Following a quick picnic lunch at Glen Canyon Dam, we got back on the road. Grand Canyon or Bust!

Grand Canyon National Park from Lippon Point, shortly before sunset
We got a quick first look at the Grand Canyon that evening, but the next day was to be our Grand Canyon adventure. We walked a few miles along the South Rim, marveling at the vast canyon. When people say the Grand Canyon is big, what they really mean is that it is unfathomable. It's aptly named, because the only proper word for it is grand.

We all agreed that, impressive at the view was as we walked along the South Rim, it was not all that exciting. I think, to truly appreciate the Grand Canyon, we would have had to do one of the hikes down into it. Unfortunately that would have been well beyond the skill set of most of our group.

One of the highlights of our day at the Grand Canyon was simply sitting on the rocks at Lippon point and enjoying the sunset. It was really nice to just sit, talk, laugh, and enjoy the view. We arrived early enough that we had our pick of spots on the point, and the view was incredible as the sun set beyond the canyon walls.

Bryce Canyon National Park
View from Zion Lodge, Zion National Park,
watercolor pencil
As night fell in Arizona, we got back on the road, bound for a rental house in a small Utah town tucked away between Bryce Canyon, Zion, and Cedar Breaks National Monument. We stayed there several days, zig-zagging between the parks, hiking, relaxing, even worshiping under the stars at over 10,000 feet elevation.

Bryce Canyon was beautiful and otherworldly, like it had been nestled in the Utah wilderness by a pack of aliens or elves (depending on whether you prefer sci-fi or fantasy!).

The vivid orange and white sandstone walls and hoodoos were spectacular. We compared them to rows of stone gnomes, nature's answer to the Chinese terra cotta warriors, or the ruins of some massive ancient castle.

We spent the next two days roaming Zion National Park, adventure shoes tied tight.

Zion quickly became my favorite park.

Unlike Bryce, where you can look down on the bowl of the canyon as if from the top of an amphitheater, Zion is entered from the canyon floor. Peaks and cliffs soar above, and if you look closely you may see climbers inching their way up the sheer pink, orange, white, and grey rock. Our visit fell in late October, which meant another layer of color - bright yellow foliage on the trees lining the Virgin River winding its way through the canyon.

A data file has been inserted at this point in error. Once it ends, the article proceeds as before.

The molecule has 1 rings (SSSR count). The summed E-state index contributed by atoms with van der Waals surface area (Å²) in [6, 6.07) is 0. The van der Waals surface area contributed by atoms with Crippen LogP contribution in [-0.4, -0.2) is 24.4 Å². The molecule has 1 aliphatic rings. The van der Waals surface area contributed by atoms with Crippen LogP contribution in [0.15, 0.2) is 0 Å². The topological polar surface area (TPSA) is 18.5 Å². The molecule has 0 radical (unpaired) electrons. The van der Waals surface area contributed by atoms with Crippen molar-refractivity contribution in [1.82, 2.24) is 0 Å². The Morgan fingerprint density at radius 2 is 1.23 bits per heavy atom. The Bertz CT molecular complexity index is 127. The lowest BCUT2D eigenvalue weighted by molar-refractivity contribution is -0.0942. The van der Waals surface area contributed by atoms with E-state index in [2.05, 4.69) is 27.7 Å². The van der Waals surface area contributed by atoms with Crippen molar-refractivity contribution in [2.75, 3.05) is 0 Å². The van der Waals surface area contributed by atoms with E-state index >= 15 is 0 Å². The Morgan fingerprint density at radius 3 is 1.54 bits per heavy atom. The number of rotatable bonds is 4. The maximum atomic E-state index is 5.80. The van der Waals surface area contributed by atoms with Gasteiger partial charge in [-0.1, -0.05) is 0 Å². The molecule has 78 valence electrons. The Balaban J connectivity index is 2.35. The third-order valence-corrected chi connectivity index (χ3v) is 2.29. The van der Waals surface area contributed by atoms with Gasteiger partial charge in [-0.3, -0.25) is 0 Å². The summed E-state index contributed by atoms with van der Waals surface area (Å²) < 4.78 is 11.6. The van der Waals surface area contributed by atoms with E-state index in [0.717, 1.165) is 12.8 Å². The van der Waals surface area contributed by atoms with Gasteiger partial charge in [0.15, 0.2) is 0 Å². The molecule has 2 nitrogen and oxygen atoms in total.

The first day at Zion, we hiked a portion of The Narrows, a narrow stretch of the Virgin River with towering cliffs on either side. It was grueling, exhausting, wet, cold, and beautiful.

The second day there, half our group went on some tough hikes while the rest of us (the tired and the acrophobic) took it easy. We finished out Zion with a Mexican fusion restaurant just outside the park.

At the Lower Emerald Pool, Zion National Park. Watercolor pencil and
water from the fall
After leaving Zion, we packed up again and headed toward the city of Moab, Utah, lodged between Arches National Park and Canyonlands National Park.

But first, we had to stop at Capitol Reef National Park for pies and petroglyphs!
Capitol Reef National Park
Capitol Reef contains quite a few historic buildings from an early Mormon settlement.

This settlement includes a fruit orchard and a small shop where you can get fresh pies, ice cream, honey, fruit preserves, and souvenirs. It felt as if we were visiting a historic village in some park at home in Ohio, but with great orange mesas in the background instead of more trees.

The home-like feeling vanished as soon as we left the ghost town-turned-tourist-center.

Petroglyph at Capitol Reef National Park
Entering the canyon was like entering a prehistoric movie! I imagined that at any moment, pterodactyls might pass overhead in v-formation or a squad of velociraptors might race past our SUVs on their razor-sharp tip toes. 

Indeed, there was some prehistoric action in Capitol Reef. Ancient petroglyphs mark the orange stone walls, answered by a multitude of carved names and messages dating from two to two hundred years old. The graphitied walls of Capitol Reef look like America's illegal guest book. 

After the breathtaking golden hour passed into a quiet sunset, we got back on the road to Moab. 

Buckeyes will be Buckeyes... even at Arches National Park!
In Moab, we did a doubleheader - two national parks in one day. In the morning we visited the Island in the Sky district of Canyonlands National Park, the largest and least-visited of the Big Five national parks in Utah.

After a quick lunch at Wendy's, we went to Archest National Park.

Like Bryce, Arches was otherworldly. It looked as if some massive baby had left their building blocks sitting about, some in towers and arches, some left tumbled about on the ground.